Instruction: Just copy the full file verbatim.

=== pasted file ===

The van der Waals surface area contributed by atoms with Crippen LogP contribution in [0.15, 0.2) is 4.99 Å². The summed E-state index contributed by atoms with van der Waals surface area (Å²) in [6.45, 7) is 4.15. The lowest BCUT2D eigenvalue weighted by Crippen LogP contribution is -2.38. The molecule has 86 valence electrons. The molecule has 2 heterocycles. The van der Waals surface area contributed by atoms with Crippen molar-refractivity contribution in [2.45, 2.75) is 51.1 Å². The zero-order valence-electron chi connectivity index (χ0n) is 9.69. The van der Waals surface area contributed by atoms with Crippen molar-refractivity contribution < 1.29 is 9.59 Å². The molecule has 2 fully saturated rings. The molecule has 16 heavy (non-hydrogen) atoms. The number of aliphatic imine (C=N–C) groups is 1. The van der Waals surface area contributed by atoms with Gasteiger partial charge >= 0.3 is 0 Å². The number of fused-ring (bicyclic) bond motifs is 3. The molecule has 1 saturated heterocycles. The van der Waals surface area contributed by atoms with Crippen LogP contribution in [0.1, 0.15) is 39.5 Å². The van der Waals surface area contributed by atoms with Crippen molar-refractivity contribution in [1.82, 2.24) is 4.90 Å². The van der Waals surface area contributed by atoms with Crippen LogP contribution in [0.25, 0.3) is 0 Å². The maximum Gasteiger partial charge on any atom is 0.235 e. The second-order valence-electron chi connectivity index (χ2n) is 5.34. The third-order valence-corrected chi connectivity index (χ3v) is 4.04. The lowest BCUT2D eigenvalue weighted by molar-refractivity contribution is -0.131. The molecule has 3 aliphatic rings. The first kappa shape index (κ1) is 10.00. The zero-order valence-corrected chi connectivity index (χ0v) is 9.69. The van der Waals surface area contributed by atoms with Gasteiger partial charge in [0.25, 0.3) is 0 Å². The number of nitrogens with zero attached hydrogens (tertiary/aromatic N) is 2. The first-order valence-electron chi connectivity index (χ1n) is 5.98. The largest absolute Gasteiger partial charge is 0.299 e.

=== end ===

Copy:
The van der Waals surface area contributed by atoms with Crippen LogP contribution in [0.15, 0.2) is 4.99 Å². The summed E-state index contributed by atoms with van der Waals surface area (Å²) in [6.45, 7) is 4.15. The lowest BCUT2D eigenvalue weighted by Crippen LogP contribution is -2.38. The molecule has 86 valence electrons. The molecule has 2 heterocycles. The van der Waals surface area contributed by atoms with Crippen molar-refractivity contribution in [2.45, 2.75) is 51.1 Å². The zero-order valence-electron chi connectivity index (χ0n) is 9.69. The van der Waals surface area contributed by atoms with Crippen molar-refractivity contribution < 1.29 is 9.59 Å². The molecule has 2 fully saturated rings. The molecule has 16 heavy (non-hydrogen) atoms. The number of aliphatic imine (C=N–C) groups is 1. The van der Waals surface area contributed by atoms with Gasteiger partial charge >= 0.3 is 0 Å². The number of fused-ring (bicyclic) bond motifs is 3. The molecule has 1 saturated heterocycles. The van der Waals surface area contributed by atoms with Crippen LogP contribution in [0.1, 0.15) is 39.5 Å². The van der Waals surface area contributed by atoms with Crippen molar-refractivity contribution in [1.82, 2.24) is 4.90 Å². The van der Waals surface area contributed by atoms with Crippen LogP contribution in [0.25, 0.3) is 0 Å². The maximum Gasteiger partial charge on any atom is 0.235 e. The second-order valence-electron chi connectivity index (χ2n) is 5.34. The third-order valence-corrected chi connectivity index (χ3v) is 4.04. The lowest BCUT2D eigenvalue weighted by molar-refractivity contribution is -0.131. The molecule has 3 aliphatic rings. The first kappa shape index (κ1) is 10.00. The zero-order valence-corrected chi connectivity index (χ0v) is 9.69. The van der Waals surface area contributed by atoms with Gasteiger partial charge in [0.25, 0.3) is 0 Å². The number of nitrogens with zero attached hydrogens (tertiary/aromatic N) is 2. The first-order valence-electron chi connectivity index (χ1n) is 5.98. The largest absolute Gasteiger partial charge is 0.299 e.